We Were Not Men by Campbell Mattinson

Reviewed by Rod McLary

The author of this new novel – Campbell Mattinson – has said that it is ‘the only story I ever really wanted to write’ and sets out in the Acknowledgements [341] the real-life story which inspired him.  While not autobiographical in intent, the content of We Were Not Men does suggest that some events in the novel may have been drawn from the author’s own experiences.  This of course is perfectly fine as no less a celebrated author than J M Coetzee has said: ‘all writing is autobiography: everything that you write, including criticism and fiction, writes you as you write it.’

This may mean no more than that ‘on some level, there exists within every work of fiction an element of reality – an ultimate truth perceived perhaps only in glimpses’.  A reader of this novel will, by its end, attest to this view as there are many passages which have the authenticity of lived experience.

On the face of it, the story is a simple one.  Jon and Eden are twins and nine-years-old.  On the way home with their parents after visiting their step-grandmother Bobbie, they are involved in a tragic road accident.  Both their parents are killed and the boys are seriously injured – particularly Eden.

Grieving for their parents, they are taken in by Bobbie who is herself grieving for Jack – or Grandpa Jack as the boys called him.

At the heart of this book is the love between Jon and Eden which in the manner of young boys is taken for granted – it simply exists there between them.  The story takes place over a period of eight years as the boys grow from grief-stricken nine-year-olds to young men of seventeen.  What continues as the constant in their lives is their love for each other even though it may not be directly expressed by either.  Alongside the boys is Bobbie who has committed herself to caring for them but whose heart is trapped by the absence of Jack – the boys’ grandfather.

The boys begin swimming in the local creek but – perhaps in a metaphorical desire to return to the past – they swim upstream and against the current.  Swimming becomes a motif through the book and sits alongside love as the dominant themes explored by the author.

When he is in year six, Jon falls in love with Carmelina – the daughter of a local shopkeeper and whose family seems to exhibit indicators of domestic violence.  The relationship progresses quickly and there is some rather precocious sexual activity; but ultimately, the relationship fails as Jon’s innate need for love and reassurance is too much for Carmelina.   A few years later, the relationship is rekindled but again fails.  Eden is aware of the relationship but plays no part in it although the astute reader will anticipate what is to come.  Carmelina and Eden take up with each other – which Jon discovers purely by chance.  This betrayal by Eden temporarily fractures the boys’ relationship and there is almost no contact between them for twelve months.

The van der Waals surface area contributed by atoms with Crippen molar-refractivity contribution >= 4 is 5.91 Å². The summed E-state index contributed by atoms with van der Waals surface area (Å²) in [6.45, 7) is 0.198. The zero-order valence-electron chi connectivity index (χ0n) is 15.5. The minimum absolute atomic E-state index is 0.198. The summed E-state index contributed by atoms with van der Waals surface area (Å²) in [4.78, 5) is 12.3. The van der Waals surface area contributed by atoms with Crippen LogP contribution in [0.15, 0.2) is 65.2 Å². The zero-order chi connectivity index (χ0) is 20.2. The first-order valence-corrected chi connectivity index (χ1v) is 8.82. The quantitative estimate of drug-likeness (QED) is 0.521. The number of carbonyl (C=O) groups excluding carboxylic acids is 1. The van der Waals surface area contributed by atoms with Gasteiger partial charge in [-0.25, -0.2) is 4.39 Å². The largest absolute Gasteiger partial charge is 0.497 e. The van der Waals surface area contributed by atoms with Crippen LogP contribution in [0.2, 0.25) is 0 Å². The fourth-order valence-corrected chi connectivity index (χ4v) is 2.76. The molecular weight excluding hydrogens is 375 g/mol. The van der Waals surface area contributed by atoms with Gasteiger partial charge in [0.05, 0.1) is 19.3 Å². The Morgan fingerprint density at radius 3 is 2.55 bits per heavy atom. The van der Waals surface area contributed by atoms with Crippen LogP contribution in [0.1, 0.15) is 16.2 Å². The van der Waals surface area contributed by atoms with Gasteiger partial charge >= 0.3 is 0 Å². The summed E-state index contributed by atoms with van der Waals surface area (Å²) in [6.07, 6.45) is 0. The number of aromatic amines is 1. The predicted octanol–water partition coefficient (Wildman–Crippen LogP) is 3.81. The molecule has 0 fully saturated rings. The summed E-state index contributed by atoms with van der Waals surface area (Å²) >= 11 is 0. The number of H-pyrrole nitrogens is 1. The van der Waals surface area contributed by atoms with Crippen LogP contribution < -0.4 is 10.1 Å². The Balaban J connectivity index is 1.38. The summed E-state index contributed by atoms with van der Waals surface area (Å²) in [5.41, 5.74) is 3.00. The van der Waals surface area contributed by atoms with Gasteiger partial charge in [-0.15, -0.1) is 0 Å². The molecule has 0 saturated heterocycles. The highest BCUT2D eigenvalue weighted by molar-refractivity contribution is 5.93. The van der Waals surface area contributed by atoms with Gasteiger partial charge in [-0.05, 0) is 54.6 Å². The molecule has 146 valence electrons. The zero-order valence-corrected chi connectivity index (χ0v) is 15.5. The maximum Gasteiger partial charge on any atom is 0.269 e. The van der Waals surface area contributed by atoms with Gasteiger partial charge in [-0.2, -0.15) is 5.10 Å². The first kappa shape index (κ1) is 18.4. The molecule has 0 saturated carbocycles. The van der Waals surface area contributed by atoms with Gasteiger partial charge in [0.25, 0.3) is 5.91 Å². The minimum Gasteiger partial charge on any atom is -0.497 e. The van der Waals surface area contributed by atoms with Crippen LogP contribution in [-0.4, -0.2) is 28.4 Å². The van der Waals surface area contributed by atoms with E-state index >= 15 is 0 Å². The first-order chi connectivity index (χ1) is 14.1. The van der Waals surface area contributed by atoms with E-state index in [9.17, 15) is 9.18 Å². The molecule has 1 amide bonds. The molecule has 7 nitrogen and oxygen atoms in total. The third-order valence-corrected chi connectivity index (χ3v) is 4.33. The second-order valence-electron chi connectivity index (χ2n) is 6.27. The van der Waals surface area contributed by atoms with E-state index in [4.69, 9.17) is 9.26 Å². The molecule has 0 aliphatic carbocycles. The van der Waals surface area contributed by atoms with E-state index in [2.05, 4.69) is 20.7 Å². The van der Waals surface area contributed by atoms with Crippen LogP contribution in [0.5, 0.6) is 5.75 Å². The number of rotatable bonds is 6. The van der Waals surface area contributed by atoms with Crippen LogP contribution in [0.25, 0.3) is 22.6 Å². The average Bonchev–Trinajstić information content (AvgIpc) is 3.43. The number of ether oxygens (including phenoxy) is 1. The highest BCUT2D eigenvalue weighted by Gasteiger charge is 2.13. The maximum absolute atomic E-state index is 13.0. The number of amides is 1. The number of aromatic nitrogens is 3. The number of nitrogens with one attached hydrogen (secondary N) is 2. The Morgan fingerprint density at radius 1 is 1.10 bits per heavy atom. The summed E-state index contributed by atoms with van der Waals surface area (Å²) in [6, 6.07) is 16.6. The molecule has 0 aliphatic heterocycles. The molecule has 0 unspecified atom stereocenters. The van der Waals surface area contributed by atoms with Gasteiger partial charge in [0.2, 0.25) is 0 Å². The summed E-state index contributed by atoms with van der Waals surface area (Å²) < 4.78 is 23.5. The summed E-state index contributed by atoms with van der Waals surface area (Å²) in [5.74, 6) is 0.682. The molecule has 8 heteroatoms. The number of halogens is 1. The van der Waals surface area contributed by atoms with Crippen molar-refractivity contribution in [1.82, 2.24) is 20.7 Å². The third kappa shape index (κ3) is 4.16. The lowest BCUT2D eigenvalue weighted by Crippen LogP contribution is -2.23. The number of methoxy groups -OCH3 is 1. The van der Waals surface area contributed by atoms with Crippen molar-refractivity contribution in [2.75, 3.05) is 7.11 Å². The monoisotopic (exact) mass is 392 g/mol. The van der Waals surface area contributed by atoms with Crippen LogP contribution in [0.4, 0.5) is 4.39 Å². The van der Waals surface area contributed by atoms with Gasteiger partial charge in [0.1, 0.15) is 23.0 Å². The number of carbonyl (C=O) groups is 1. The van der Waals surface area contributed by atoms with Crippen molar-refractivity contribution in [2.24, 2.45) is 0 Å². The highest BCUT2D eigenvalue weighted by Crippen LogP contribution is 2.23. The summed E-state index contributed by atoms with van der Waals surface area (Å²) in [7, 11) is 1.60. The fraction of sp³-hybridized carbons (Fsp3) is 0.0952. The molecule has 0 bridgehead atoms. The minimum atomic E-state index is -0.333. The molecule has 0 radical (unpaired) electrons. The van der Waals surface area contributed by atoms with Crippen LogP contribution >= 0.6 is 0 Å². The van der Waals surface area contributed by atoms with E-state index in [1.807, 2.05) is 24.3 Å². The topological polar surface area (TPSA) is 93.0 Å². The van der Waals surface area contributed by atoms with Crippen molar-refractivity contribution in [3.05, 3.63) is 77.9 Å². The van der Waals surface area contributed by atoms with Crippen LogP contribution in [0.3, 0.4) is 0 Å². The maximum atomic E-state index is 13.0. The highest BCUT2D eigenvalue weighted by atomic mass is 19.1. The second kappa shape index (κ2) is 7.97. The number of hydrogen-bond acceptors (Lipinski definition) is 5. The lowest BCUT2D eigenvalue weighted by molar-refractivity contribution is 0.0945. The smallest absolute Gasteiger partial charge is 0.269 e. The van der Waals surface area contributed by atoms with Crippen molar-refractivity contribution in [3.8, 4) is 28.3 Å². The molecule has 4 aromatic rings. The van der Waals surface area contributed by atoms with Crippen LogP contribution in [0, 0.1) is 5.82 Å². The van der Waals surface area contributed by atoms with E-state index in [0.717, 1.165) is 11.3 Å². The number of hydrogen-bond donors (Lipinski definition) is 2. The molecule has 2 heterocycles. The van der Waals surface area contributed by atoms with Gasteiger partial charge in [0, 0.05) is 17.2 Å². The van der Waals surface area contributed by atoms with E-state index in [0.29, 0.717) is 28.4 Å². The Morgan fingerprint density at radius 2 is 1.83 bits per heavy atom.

There is eventually a resolution of this disconnect between the boys illustrating – perhaps – the triumph of brotherly love over erotic love.

We Were Not Men is not a novel which relies on dialogue to advance the narrative.  Much of what is actually spoken is fragmented as if the characters are unable or unwilling to fully articulate their thoughts or feelings.  Bobbie in particular tends to speak in epigraphs which do not always relate to what is occurring around her as in ‘I’m calling it punishment by promotion’ [128].  The other characters seem prepared to accommodate her in this regard and it is not until near the conclusion of the novel that Jon speaks up and says; ‘Can you just, you know, shut up’ [300].

The most successful aspect of the novel are those passages where the author is describing actions rather than thoughts or emotions as in the following: My lead in the race was incredible to me and yet I had designed it.  I flipped over to start the second lap and sought out the backwash and surfed it. … I raced so smart, I felt brutal. [198]

We Were Not Men is a book worth the reading even if, at the end of it, there is that lingering question ‘a good book but what is the author telling us?’  Perhaps the answer lies in the author’s statement that it is a book ‘in which everything means something to me’ [341].  And for this reason alone, it will also begin to mean something to the reader.

The author started a journalism cadetship in 1987 and since then has worked as a writer, editor, photographer and wine critic.  He won the Best Australian Sports Writing Award in 1996 for a story that is the basis for this novel.  His 2006 biography of winemaker Maurice O’Shea – The Wine Hunter ­– has won numerous awards.

We Were Not Men


by Campbell Mattinson

Harper Collins

ISBN 978 14607 5952 3

$32.99; 343pp


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